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Page 10 text:
1935 THE SIREN 1935
Evolution of "The Little Red Schoolhouse
Much interest has been shown in the education of the former days in Sauquoit.
and the younger generation has been looking back at the pages of Sauquoit's history.
Thus-the result is an account of some incidents in the gradual improvements of
education in Sauquoit.
At about 1867 Sauquoit was divided into districts, one of which was uThe Little
Red Schoolhousef, This was a crude, low, one-room building where a lone teacher
taught sixty-nine or seventy pupils their three "Rs,-reading, writing and 'rithmetic,
besides grammar, spelling and a little geography. This building was located where
Mr. Walter Keehleis home is now situated, on the state road.
When this building was discarded as a schoolhouse, it was rebuilt. An entrance
was added to the front of the building. This building was moved to another location
and now is the home and store of Mr. William Mathews, who also lives on the state
lluring this time, there was also another schoolhouse. 4'The Little White School-
house" it was called. The studies were the same as in the other schools-the three
"His," grammar, spelling and geography. The children played HPom-pom, pull-a-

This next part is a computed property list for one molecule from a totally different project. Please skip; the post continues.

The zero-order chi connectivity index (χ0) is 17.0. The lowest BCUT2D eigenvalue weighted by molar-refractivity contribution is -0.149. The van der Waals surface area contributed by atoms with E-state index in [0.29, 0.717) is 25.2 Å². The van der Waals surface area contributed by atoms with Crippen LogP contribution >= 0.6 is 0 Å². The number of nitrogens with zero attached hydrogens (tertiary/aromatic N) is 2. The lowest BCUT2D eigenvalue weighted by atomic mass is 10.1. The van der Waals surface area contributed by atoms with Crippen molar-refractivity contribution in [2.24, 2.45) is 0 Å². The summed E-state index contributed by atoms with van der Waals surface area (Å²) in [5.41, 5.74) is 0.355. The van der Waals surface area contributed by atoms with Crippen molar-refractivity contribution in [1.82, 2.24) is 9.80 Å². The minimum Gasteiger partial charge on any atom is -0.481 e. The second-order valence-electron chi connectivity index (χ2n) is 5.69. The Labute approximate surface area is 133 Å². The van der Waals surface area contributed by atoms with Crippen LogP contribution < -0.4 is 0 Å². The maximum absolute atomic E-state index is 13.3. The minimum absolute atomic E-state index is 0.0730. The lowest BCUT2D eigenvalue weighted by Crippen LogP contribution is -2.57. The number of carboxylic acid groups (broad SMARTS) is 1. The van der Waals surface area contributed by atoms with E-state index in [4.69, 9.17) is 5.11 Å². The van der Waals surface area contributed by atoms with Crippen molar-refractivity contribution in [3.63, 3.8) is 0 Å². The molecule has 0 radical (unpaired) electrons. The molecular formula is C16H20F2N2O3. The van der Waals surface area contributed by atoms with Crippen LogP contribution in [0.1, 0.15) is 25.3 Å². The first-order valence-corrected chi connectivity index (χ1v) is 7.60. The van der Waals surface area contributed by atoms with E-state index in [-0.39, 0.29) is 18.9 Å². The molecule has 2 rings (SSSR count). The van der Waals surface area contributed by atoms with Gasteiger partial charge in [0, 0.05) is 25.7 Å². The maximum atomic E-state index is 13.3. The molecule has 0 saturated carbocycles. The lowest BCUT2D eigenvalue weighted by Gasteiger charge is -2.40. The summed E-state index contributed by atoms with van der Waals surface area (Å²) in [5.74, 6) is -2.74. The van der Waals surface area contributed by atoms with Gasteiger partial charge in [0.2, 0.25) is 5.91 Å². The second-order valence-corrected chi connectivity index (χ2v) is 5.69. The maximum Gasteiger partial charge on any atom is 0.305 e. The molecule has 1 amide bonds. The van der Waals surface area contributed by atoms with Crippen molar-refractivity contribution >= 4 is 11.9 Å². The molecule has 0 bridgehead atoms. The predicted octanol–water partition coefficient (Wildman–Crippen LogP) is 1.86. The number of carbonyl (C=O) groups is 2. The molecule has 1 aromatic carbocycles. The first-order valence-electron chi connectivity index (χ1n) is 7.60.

wayf' uliitty, kitty corner,'i and uFox and the C-eesef, This building was where
Mr. Arthur Crilfithis home is at present situated, on the state road on the corner of
Later, Sauquoit decided that a better school was needed, and a new building
was constructed. This building had two rooms, and, altogether, it was a much finer
school than ever before. Here two teachers presided. This was a great improvement
as it gave the pupils more advantages. This school is located on the land of Mrs.
Ur. liurhyte and does the duty of sheltering automobiles.
The old Crand Army Hall served as another district school. This building is
still standing on the road at Norwich Corners beside the M. E. Church and is used
for election purposes.
Nestling among shady maples beside the M. E. Church, was the grand old
academy, the pride of the valley. The approximate dates of this are 'l81l-41-1905.
Here basketball was brought forth as a new sport, baseball and football were im-
proved. The academy was kept in order by four or five teachers under a principal.
New subjects such as German, French, Latin and higher English were taught. This
school was located where the parsonage of M. E. Church is at present. Mr. Rogers,
our agriculture teacher, now resides there.
During 1905 Sauquoit High School was built where more subjects were taught
and new teachers hired.
As years passed on, the schools were improved, and in 1931-1932 Sauquoit and
Clayville united to form the Sauquoit Valley Central High School. This-our
school-was built on the location where Asa Gray, the great botanist, once lived.
Here home economics, agriculture and chemistry were taught for the first time to
Sauquoit pupils, although Clayville had taught chemistry for a few years before.